We have now published the minutes and papers of the recent Stakeholder Advisory Panel meeting, which you will find here:
Thank you very much for notification of these documents from the stakeholder committee.
I wished to comment on section 2.4 of the minutes, which reads: "Members of the Stakeholder Panel discussed what the ONS are trying to measure with student loans in the HCIs and discussed the differences between measurement in CPIH. In HCIs a payments approach is taken, so they aim to capture repayments at the time the loan is being paid off. In CPIH an acquisitions approach is used, so the cost of tuition fees is captured at the point that the student loan is acquired." The CPIH is just the UK HICP with imputed rents and council tax components tacked onto it. As John Astin wrote about the design of the HICPs: "we would not include the cost of borrowing money, which is neither a good nor a service. So interest payments were to be excluded." So student loans simply can't exist in the CPI or the CPIH. It would be possible, under an acquisitions approach to account for student loans if one had the downpayment and the discounted value of all future loan payments equaling the tuition fees, but that would not be appropriate for a macroeconomic consumer price series.
Before that in section 2.2 it is great that the Technical Panel is looking at how to measure student loans but why is there no mention anywhere in the minutes of measuring home equity payments? One of the worst things about the move to CPI and CPIH for tasks previously assigned to the RPI was that housing prices weren't in either. The RPIJ would seem to be the logical replacement but Mr. Pullinger decided to stop publishing it because "RPIJ shares RPI's other shortcomings, including using a direct measure of house prices to estimate owner occupiers' housing costs". What appealed to other people apparently offended him. So perhaps from this point of view excluding home equity payments should be considered a plus, not a minus. But what it means is the HCIs take the measurement of homeownership costs back to what was the RPI methodology in 1989 almost thirty years ago, except that it includes surveyors' fees, not included in the RPI till later, and stamp duty, which should have been added to the RPI following the Johnson report, but never was. All in all, it is a step back rather than a step forward, as losing the home depreciation component outweighs getting a component for stamp duty.
Also in section 2.2 one reads: "The APCP-T also discussed that the index was a cost index rather than a price index and that the HCIs should be conceptually consistent." The Household Inflation Index was always meant to be a price index, so if this is how the Technical Panel views its implementation in the HCIs this is really a problem. For a few sectors including tuition fees and owner-occupied housing, the use of a payments approach might take the index away from a traditional price index approach, but that doesn't really make it a cost index. And what does consistency imply? Most goods and services are paid for in installments to some extent. To ignore this in cases where its impact is trivial isn't really being inconsistent: it's just being practical.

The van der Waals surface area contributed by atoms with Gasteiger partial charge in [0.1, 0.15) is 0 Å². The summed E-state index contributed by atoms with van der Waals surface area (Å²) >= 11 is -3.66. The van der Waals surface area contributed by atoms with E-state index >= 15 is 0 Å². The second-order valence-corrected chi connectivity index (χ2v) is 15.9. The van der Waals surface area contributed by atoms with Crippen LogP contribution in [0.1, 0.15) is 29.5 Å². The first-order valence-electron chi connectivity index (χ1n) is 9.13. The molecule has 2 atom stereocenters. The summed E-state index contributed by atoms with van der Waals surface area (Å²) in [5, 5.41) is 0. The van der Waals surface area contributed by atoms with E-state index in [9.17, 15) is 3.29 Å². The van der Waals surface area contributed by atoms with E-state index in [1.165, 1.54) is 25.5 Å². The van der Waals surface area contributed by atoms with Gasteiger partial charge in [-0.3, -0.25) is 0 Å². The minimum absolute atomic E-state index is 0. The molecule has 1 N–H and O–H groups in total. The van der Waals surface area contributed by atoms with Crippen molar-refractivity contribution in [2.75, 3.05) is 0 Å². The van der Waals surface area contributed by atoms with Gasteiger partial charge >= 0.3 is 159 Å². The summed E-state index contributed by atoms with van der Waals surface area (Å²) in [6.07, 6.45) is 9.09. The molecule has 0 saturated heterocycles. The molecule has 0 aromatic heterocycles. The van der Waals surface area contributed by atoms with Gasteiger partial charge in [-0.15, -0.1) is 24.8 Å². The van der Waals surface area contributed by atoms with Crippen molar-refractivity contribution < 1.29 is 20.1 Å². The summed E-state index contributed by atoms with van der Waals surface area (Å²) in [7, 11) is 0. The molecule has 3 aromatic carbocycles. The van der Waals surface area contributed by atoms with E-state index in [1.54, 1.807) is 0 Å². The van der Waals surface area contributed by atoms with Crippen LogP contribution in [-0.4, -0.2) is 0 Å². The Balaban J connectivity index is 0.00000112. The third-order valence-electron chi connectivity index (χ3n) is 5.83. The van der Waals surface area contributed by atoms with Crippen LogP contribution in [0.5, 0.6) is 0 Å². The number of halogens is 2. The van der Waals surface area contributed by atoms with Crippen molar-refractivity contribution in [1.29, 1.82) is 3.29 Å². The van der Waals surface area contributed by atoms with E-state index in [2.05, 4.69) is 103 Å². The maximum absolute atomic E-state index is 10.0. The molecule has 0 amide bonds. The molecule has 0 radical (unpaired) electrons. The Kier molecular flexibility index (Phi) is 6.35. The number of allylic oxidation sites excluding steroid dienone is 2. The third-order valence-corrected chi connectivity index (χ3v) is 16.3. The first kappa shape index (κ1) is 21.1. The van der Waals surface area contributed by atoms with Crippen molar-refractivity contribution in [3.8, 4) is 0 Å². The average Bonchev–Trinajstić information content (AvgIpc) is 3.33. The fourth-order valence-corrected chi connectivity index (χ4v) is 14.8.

Thank you again for the link. Best regards,
On your final point with which I agree –
"The Household Inflation Index was always meant to be a price index, so if this is how the Technical Panel views its implementation in the HCIs this is really a problem."
Logically it is the Stakeholder panel that should be advising on whether the user requirement for the HCI is a price index or a cost index. The Technical panel role should be to advise on how the Stakeholder panel advice is implemented.
As an aside, if the Technical panel is concerned about conceptual consistency then it should look at the CPIH as a price index. The rental equivalence index appears to be a rolling average over about 18 months rather than the rent that would need to be paid by someone newly taking out a contract to rent a property. Hence it is sort of an average cost though we have yet to see a definitive methodology paper from ONS.
So for an owner occupier it is the rent they would have paid probably 9 months previously whereas the actual prices they pay to live in their property are current prices.
If the apparent rental equivalence index logic was applied to cars, say, then because many cars are paid for in instalments the car index would be a price averaged over several years. And taking the logic to the extreme, tins of beans are a store cupboard item so why not average the price over the last few months.
The Technical panel might also consider the possible implications of the government consultation to extend the minimum rental contract period to 3 years.
All the best.